Monday, August 21, 2017

So what is this other duality? I'm just writing this one fresh. I've done some thinking and writing the past couple days in the notes of my iphone and it's a lot of disconnected pieces relating to a particular duality that came to mind which is a different possible way of defining caricatures and portraits. Hopefully as I type here things will connect naturally or at least have a pleasing, cohesive rhythm. What to make of this other duality? Entertainment versus Art let's say. Caricature would have to be the entertainment. Portraiture would have to be the Art. What am I getting at? I'll tell ya. A live caricature artist has this responsibility to entertain. And Portraiture traditions have this bubble of protection around artists and their subjective expressions. Art feels like it's protected from the idiot mob so to speak and Entertainment feels like it's at its service.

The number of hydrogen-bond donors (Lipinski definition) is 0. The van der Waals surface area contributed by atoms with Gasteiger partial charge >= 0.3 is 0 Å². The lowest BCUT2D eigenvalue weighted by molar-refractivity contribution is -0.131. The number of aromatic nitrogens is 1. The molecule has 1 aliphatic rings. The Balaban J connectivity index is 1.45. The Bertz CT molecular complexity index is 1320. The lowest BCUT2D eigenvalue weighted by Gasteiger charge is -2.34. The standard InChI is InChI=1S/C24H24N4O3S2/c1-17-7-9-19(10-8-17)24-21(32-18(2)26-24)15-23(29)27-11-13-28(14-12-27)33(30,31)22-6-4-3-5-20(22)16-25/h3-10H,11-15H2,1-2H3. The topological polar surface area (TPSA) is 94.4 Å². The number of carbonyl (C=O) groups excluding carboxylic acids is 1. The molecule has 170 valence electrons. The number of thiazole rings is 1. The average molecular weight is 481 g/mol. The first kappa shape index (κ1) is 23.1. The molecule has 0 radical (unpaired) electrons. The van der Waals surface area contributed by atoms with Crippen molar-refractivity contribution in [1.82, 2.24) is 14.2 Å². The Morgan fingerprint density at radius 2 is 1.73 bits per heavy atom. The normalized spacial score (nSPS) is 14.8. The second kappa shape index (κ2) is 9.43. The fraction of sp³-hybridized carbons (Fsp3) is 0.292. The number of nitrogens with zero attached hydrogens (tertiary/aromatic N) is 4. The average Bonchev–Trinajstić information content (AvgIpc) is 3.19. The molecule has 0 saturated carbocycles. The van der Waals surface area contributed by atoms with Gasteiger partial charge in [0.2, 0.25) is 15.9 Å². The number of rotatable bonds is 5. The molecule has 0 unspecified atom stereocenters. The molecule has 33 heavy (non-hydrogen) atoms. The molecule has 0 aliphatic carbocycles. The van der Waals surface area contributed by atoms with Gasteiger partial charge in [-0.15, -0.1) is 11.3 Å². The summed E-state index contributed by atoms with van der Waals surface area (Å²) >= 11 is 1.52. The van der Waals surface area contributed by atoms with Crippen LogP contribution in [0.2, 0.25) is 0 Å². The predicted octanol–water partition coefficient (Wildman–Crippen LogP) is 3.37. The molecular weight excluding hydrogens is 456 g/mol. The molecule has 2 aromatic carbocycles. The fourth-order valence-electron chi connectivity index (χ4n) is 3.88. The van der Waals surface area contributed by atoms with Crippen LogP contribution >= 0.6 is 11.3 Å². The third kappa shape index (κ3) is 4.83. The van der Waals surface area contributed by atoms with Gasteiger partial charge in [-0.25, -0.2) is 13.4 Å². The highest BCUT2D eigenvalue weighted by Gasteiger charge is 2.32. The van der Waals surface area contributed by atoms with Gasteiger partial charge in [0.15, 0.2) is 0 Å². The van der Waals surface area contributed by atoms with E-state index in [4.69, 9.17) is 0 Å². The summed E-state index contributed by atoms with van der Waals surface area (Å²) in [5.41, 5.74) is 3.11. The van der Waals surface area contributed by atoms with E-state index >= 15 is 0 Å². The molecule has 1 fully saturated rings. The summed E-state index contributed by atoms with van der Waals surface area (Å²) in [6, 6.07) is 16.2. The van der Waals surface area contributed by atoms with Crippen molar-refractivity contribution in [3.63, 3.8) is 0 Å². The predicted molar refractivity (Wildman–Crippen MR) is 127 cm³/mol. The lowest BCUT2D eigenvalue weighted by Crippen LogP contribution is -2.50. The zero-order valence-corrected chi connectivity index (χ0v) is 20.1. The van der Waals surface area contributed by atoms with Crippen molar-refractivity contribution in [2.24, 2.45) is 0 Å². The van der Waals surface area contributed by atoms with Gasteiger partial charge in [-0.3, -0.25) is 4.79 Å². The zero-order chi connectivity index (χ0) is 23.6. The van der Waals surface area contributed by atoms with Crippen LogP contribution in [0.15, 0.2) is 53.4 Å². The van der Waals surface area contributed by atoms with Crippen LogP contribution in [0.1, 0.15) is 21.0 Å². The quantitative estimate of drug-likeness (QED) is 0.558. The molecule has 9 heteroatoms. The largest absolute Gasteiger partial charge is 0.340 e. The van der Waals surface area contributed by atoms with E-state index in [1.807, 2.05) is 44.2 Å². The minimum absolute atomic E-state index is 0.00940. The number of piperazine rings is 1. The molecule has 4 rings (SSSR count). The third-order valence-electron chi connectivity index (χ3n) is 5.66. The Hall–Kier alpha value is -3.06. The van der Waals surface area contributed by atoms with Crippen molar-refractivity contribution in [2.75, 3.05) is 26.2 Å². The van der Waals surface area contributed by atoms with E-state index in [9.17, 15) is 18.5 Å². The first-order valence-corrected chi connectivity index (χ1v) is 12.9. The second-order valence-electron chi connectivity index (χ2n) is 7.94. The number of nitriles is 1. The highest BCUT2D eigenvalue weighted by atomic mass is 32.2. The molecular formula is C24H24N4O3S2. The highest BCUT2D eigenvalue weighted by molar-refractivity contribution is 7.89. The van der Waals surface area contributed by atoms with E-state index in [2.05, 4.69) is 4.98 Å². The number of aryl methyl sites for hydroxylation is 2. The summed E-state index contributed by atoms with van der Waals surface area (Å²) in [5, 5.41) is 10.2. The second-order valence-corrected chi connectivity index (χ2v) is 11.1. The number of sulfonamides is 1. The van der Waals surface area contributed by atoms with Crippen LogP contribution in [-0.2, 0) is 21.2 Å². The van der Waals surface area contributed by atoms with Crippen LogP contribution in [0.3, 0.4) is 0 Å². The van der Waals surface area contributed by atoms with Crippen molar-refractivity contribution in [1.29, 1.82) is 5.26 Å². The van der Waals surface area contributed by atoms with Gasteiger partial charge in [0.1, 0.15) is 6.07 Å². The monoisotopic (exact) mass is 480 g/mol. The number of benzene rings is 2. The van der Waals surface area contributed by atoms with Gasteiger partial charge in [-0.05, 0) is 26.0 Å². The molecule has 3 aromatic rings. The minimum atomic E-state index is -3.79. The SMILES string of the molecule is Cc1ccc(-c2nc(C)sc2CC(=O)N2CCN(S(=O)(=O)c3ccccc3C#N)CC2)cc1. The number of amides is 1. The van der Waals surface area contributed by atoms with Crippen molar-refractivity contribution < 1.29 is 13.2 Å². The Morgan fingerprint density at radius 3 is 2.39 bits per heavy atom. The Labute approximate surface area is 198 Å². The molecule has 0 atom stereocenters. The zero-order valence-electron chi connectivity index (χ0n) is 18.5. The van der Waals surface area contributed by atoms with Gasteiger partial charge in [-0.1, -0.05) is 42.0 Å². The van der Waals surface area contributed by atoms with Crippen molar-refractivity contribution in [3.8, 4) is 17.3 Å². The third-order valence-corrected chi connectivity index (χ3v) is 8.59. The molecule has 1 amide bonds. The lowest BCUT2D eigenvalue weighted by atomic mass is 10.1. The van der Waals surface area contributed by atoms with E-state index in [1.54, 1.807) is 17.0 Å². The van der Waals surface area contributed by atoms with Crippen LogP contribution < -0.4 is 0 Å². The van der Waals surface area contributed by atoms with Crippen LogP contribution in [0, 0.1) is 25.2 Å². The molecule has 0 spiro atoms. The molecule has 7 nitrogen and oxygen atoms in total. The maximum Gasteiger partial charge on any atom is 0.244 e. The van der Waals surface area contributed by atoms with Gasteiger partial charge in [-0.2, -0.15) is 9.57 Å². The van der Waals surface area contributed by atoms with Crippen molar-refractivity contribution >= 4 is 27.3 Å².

So I think I figured out what's going on. The previous way I'd defined caricatures and portraits was humor versus reverence and the above definition is Entertainment versus Art more or less. So now we're going to be talking about the duality of these two dualities. Golly, if you'd a told me I was gonna say duality so much today I wouldn't have believed you. Humor versus reverence is a definition for the customer. It's about their responsibility. Entertainment versus Art is about our responsibility. So basically if a customer had a bad caricature experience, it's not for them to say "You're job was to entertain me and you failed." But they could say of a caricature "I'm sorry. I just don't think it's funny" and it would help their case if they didn't laugh. Or with a portrait they might be able to complain that it doesn't look like the person. Which might be more difficult to prove but at least that would be the nature of the discussion. Or heck, it's something like that. Entertainment versus Art feels antiquated and used up and corrupted in a way. But I guess the problem is when it's not just taken as speaking on personal creative responsibilities and setting the highest possible standards for yourself and instead it's trademarked and slapped on a lunchbox. And then the ideal becomes conflated with the lowest common denominator and you get boring art history books and summer movies that aren't fun but seem like they ought to be because they're sufficiently vacuous.

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